Monsters & Madness

Secret Lives in Victorian Literature

False Appearances

“Foul deeds have been done under the most hospitable roofs, terrible crimes have been committed amid the fairest scenes… I believe that we may look into the smiling face of a murderer, and admire its tranquil beauty” (Braddon, 143-144).                                                                                                        

            This passage comes from an exchange between Robert Audley and Lady Audley during an  unexpected visit she makes to the inn. Robert demonstrates his role as the detective, suspecting that his dear friend, George Talboys, has been murdered, possibly in an unexpected place: the domestic home. Robert emphasizes the ironic situation of a horrid event occurring in a seemingly safe place. He explains that “foul deeds” and “terrible crimes” have taken place “under the most hospitable roofs” and  “amid the fairest scenes.” The contrast between the harmful acts and peaceful environments implies the greater theme of false appearances throughout the novel. Furthermore, Robert detects false appearances in people, specifically murderers. He states, “I believe that we may look into the smiling face of a murderer, and admire its tranquil beauty.” He reveals his beliefs that a calm and appealing exterior, in this case a “smiling face,” may belie an ugly and dangerous truth, which potentially foreshadows that one or more of the characters in the novel will be discovered to possess a shameful secret or mad behavior. The barrister acknowledges that “we” are oblivious to the dark secrets and crimes that are occurring, suggesting that the characters are being deceived by a harmless appearing “atmosphere,” a house, or another character in the novel. However, because the conversation is between Robert and Lady Audley, the barrister may be hinting that Lucy, herself, is the one who’s innocent appearance is concealing a dreadful secret.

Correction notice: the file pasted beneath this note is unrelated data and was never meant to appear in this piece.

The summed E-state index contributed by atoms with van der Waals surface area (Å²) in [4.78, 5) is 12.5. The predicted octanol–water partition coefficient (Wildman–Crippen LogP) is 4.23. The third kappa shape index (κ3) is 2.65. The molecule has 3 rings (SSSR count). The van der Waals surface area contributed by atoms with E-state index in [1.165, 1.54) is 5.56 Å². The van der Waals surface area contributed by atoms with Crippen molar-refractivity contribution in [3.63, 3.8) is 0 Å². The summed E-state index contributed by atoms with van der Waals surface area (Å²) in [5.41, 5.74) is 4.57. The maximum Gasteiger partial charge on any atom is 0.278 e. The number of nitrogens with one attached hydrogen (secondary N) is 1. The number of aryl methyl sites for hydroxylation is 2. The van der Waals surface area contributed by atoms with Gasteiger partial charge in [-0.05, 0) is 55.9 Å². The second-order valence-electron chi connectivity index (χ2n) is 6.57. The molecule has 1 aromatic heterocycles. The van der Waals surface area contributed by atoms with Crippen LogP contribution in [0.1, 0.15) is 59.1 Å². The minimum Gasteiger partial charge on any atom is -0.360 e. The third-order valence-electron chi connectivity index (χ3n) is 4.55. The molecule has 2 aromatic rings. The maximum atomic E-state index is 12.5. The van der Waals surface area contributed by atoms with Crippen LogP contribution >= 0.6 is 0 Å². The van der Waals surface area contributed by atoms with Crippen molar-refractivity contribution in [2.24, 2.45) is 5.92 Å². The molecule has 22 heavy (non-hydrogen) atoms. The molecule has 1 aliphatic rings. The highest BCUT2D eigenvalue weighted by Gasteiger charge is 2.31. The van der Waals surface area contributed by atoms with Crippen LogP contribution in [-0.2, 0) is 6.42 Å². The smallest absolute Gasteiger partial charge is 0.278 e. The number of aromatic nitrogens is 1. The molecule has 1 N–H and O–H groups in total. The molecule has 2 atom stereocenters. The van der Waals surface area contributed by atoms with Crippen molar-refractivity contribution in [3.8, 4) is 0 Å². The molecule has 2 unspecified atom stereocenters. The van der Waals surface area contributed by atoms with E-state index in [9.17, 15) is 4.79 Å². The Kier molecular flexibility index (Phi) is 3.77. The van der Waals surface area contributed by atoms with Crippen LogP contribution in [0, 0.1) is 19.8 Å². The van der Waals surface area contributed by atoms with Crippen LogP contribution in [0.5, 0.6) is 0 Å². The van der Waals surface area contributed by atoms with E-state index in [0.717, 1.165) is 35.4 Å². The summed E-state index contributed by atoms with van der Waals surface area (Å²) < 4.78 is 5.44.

3 Comments

  1. The binaries in the novel all seem to be connected to either safety or fear, peace or violence, and beauty or abnormal. It’s interesting how sensation novels, like this one, seem to interest the reader with descriptions of beautiful places or people but then change the story into something horrific. This could potentially be an exaggeration of what the Victorian Era was fearful of or what it was beginning to analyze. These novels may have been trying to speak to different identity and social problems that were hidden under a community’s socially accepted behaviors. Yet, these problems are being presented as something to be fearful of meaning that the Victorian era was still uncomfortable with talking about certain topics at face value.

  2. I really like this passage– this is Robert at his sharpest, making Lady Audley uncomfortable by displaying his own knowledge and competence in the situation, the lack of both being what Lucy wanted to rely on to ensure her own safety. He’s definitely hinting that he knows she’s a murderess; there are a couple of passages where the two of them speak in what would seem to be commonplace comments to an outsider but which, by a tone or expression, both of them understand to be about deeper issues (another example on pg. 148 when Robert and Lucy meet in London). I definitely agree with the idea that Robert’s disinterest in physical beauty allows him to see through the facades that Lucy (and potentially others) put up for the sake of hiding poor character. His lack of passion or admiration for beautiful people lets him be objective, which is critical when a villain’s main weapon is her appearance.

  3. solongandthanksforallthefish

    September 26, 2018 at 4:06 am

    I enjoyed this blog post, and after reading another one about false appearances, I find it even more interesting, because I mentioned how it’s a theme reoccurring throughout the text. While this one is a bit more subtextual, it’s even more important in the larger context of the sensation novel and how groundbreaking it was at the time for a potential act of domestic violence be serialized into a story to gripe readers’ attentions and make them feel unsettled by the idea they could be at harm in the household. Certainly, within the text as well, more implications are made thematically, especially at the large mystery of Lady Audley’s identity, and as we read on, this becomes more and more apparent.

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